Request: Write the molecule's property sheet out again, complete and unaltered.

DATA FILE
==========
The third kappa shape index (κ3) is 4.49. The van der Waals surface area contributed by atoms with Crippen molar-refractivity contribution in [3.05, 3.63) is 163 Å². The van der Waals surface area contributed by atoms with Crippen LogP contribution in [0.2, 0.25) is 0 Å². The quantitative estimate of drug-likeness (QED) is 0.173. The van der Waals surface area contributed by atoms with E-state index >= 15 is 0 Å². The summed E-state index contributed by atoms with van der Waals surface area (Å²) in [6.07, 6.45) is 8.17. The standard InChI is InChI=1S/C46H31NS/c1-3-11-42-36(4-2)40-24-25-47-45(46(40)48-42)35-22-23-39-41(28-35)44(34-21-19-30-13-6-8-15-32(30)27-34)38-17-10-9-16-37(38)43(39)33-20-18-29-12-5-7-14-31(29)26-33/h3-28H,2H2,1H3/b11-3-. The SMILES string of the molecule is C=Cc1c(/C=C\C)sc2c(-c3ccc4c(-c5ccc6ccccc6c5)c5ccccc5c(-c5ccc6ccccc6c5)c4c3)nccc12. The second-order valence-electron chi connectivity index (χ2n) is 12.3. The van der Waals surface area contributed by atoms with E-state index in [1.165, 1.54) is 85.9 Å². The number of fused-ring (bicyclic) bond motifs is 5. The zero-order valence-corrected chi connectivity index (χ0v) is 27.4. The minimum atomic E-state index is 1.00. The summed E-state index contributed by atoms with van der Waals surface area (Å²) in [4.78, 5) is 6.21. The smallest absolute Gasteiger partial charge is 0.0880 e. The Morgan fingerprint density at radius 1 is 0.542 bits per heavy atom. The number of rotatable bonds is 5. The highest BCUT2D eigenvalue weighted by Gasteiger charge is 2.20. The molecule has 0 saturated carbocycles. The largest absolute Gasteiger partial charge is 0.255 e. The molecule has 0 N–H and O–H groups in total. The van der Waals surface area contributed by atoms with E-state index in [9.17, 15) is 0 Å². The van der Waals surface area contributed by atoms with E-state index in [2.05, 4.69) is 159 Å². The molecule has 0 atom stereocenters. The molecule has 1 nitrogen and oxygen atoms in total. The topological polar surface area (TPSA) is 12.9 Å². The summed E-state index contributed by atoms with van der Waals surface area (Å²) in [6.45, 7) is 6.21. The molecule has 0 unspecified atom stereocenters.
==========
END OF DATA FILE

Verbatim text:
The third kappa shape index (κ3) is 4.49. The van der Waals surface area contributed by atoms with Crippen molar-refractivity contribution in [3.05, 3.63) is 163 Å². The van der Waals surface area contributed by atoms with Crippen LogP contribution in [0.2, 0.25) is 0 Å². The quantitative estimate of drug-likeness (QED) is 0.173. The van der Waals surface area contributed by atoms with E-state index >= 15 is 0 Å². The summed E-state index contributed by atoms with van der Waals surface area (Å²) in [6.07, 6.45) is 8.17. The standard InChI is InChI=1S/C46H31NS/c1-3-11-42-36(4-2)40-24-25-47-45(46(40)48-42)35-22-23-39-41(28-35)44(34-21-19-30-13-6-8-15-32(30)27-34)38-17-10-9-16-37(38)43(39)33-20-18-29-12-5-7-14-31(29)26-33/h3-28H,2H2,1H3/b11-3-. The SMILES string of the molecule is C=Cc1c(/C=C\C)sc2c(-c3ccc4c(-c5ccc6ccccc6c5)c5ccccc5c(-c5ccc6ccccc6c5)c4c3)nccc12. The second-order valence-electron chi connectivity index (χ2n) is 12.3. The van der Waals surface area contributed by atoms with E-state index in [1.165, 1.54) is 85.9 Å². The number of fused-ring (bicyclic) bond motifs is 5. The zero-order valence-corrected chi connectivity index (χ0v) is 27.4. The minimum atomic E-state index is 1.00. The summed E-state index contributed by atoms with van der Waals surface area (Å²) in [4.78, 5) is 6.21. The smallest absolute Gasteiger partial charge is 0.0880 e. The Morgan fingerprint density at radius 1 is 0.542 bits per heavy atom. The number of rotatable bonds is 5. The highest BCUT2D eigenvalue weighted by Gasteiger charge is 2.20. The molecule has 0 saturated carbocycles. The largest absolute Gasteiger partial charge is 0.255 e. The molecule has 0 N–H and O–H groups in total. The van der Waals surface area contributed by atoms with E-state index in [9.17, 15) is 0 Å². The van der Waals surface area contributed by atoms with E-state index in [2.05, 4.69) is 159 Å². The molecule has 0 atom stereocenters. The molecule has 1 nitrogen and oxygen atoms in total. The topological polar surface area (TPSA) is 12.9 Å². The summed E-state index contributed by atoms with van der Waals surface area (Å²) in [6.45, 7) is 6.21. The molecule has 0 unspecified atom stereocenters.